The bottom line is that if one can get away with an "A" by scanning and sight reading (not in the musical way), that is their prerogative, but they eventually will suffer. When you invest in yourself and not cut corners, you reap greater benefits.

    To each their own, and the lack thereof.
  10. WarChild

    WarChild New Member

    Dear Degree Dazed,

    I understand that you are able to pick out differences in curriculum among various programs. In my experience, I believe that in educating oneself you, "Get out of it what you put into it." This being stated, we all have decisions to make as consumers as far as how we apply yourself to attain education, move towards career goals, and navigate education in relation to some sort of professional license requirements if applicable. I did my BA online and am presently working on my MA online and have nothing but gratitude for the opportunity to do so.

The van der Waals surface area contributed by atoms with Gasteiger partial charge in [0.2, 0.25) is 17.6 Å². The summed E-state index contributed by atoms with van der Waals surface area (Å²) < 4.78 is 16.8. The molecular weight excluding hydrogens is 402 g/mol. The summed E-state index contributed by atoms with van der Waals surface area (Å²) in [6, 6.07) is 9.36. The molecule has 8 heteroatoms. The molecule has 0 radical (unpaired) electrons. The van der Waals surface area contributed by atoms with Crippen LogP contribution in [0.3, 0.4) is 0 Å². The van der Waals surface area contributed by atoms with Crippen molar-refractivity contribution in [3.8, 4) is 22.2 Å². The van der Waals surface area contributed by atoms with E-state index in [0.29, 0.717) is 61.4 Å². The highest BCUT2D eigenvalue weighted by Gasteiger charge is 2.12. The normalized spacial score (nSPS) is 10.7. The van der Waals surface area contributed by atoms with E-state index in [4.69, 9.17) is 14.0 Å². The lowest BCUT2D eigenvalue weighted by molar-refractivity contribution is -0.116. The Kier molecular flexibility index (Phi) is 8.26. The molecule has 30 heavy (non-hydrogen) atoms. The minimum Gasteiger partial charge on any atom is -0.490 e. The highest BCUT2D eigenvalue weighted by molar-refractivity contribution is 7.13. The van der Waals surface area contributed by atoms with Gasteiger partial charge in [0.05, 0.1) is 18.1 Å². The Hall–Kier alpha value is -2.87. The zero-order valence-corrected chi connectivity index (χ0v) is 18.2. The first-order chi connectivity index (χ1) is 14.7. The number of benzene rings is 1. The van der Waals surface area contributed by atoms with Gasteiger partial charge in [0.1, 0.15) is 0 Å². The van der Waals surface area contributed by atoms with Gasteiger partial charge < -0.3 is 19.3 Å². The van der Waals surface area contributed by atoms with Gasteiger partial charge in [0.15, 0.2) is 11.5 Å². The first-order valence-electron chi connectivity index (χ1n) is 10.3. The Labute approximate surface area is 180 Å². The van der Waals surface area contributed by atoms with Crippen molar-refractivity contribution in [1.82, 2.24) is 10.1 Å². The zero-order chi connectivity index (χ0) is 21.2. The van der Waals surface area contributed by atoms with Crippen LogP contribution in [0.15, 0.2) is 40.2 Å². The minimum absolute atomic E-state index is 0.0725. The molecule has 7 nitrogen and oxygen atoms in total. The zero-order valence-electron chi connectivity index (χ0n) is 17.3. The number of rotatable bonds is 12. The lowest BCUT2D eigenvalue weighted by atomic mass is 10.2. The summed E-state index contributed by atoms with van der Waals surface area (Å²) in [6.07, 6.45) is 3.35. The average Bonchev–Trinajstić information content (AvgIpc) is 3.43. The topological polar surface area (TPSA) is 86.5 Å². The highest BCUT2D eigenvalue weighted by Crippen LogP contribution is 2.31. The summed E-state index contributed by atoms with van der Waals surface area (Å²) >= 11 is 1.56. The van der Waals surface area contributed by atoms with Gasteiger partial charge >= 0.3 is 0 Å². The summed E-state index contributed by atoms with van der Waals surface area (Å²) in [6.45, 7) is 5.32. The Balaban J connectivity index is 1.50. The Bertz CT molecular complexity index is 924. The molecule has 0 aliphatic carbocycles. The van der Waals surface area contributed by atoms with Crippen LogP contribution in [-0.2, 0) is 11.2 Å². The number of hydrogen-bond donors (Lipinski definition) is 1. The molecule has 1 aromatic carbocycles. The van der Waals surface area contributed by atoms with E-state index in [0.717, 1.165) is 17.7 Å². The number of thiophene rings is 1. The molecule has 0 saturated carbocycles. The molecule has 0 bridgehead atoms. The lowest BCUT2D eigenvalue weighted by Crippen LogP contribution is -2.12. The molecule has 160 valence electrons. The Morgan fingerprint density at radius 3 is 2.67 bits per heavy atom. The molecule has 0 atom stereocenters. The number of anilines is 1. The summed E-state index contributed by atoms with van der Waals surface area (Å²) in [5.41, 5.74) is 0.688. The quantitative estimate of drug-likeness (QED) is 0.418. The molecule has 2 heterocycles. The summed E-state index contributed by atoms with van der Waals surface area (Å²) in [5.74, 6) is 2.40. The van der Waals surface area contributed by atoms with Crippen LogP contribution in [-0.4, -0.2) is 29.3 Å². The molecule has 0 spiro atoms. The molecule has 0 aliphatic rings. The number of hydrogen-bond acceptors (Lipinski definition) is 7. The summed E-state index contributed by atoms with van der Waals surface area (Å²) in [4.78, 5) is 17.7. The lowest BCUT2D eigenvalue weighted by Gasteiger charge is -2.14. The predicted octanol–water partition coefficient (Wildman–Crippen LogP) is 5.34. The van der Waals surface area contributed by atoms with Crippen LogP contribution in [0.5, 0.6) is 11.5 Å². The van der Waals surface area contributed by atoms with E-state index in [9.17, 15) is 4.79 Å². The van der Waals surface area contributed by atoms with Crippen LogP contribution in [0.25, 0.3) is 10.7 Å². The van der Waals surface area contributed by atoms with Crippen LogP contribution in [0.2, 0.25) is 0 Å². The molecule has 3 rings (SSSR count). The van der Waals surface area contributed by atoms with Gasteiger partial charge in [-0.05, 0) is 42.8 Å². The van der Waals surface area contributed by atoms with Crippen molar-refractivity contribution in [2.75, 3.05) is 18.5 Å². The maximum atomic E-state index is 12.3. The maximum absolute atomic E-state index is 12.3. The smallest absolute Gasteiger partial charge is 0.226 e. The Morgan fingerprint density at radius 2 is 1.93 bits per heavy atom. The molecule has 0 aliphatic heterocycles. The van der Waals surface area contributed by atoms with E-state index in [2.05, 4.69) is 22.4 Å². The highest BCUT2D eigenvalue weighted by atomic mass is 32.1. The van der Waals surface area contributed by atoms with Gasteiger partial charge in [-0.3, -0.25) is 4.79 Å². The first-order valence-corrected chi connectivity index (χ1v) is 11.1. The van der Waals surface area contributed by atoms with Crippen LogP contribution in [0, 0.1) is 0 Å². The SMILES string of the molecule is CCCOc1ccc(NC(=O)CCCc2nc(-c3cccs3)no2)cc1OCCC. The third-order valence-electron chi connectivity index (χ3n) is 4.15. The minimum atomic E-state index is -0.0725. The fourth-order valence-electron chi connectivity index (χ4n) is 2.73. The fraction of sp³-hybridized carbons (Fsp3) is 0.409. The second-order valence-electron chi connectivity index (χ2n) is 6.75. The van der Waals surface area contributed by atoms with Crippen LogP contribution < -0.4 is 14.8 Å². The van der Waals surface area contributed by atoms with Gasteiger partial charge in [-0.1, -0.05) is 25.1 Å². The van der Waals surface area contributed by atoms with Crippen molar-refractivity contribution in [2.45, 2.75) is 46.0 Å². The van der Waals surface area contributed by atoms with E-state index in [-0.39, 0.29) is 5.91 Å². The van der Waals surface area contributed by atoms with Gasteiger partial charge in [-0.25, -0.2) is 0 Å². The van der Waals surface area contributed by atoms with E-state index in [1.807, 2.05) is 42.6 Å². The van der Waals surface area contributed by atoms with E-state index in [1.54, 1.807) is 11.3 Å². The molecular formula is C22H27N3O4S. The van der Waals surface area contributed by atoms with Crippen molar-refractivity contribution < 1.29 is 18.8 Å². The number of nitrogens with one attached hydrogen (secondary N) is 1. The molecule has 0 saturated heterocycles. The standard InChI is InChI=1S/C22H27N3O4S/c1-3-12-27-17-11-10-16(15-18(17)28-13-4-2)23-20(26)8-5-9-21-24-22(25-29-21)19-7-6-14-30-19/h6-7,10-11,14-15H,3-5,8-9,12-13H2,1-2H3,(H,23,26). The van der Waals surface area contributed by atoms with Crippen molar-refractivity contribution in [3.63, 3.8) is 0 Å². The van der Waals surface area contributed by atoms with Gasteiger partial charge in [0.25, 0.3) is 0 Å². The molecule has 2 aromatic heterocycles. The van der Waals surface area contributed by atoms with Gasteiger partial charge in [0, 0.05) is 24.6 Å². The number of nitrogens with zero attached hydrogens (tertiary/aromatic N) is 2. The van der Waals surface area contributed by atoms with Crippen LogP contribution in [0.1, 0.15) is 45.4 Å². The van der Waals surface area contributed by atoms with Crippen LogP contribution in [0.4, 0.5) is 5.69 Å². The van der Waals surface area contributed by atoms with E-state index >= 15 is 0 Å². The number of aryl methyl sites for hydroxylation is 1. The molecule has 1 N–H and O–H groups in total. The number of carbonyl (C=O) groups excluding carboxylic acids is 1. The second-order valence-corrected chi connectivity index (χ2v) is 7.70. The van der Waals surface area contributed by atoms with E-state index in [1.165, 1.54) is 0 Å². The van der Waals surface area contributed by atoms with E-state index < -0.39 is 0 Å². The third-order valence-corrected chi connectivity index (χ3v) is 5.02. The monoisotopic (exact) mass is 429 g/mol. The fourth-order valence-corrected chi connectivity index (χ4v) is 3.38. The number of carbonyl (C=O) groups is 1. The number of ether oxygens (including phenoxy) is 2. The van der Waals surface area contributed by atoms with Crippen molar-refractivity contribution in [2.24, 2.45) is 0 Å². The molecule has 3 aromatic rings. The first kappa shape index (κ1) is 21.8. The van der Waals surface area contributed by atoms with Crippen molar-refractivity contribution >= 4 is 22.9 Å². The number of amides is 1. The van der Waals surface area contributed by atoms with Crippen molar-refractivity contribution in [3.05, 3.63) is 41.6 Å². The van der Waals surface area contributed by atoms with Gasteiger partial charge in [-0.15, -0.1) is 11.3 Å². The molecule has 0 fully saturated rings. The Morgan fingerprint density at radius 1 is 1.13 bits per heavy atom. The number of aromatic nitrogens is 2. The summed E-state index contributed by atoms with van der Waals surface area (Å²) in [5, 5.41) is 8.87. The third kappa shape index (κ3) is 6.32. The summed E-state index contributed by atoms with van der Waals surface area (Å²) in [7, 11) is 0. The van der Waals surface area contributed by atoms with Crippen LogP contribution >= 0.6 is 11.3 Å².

Once you leave the realm of academia you learn that if you do what is expected you can survive, but if you do more you will thrive. Best wishes and apply yourself to the best of your abilities as we all have limited time to do so. The "Stunts" you pull in an online program may not be a good habit to start doing as they will ripple in future endeavors and do not impress anyone.

    Also, if the program is accredited and meets requirements for interning etc. then the college in question is offering a suitable product and service which should correlate with your idea of career end game.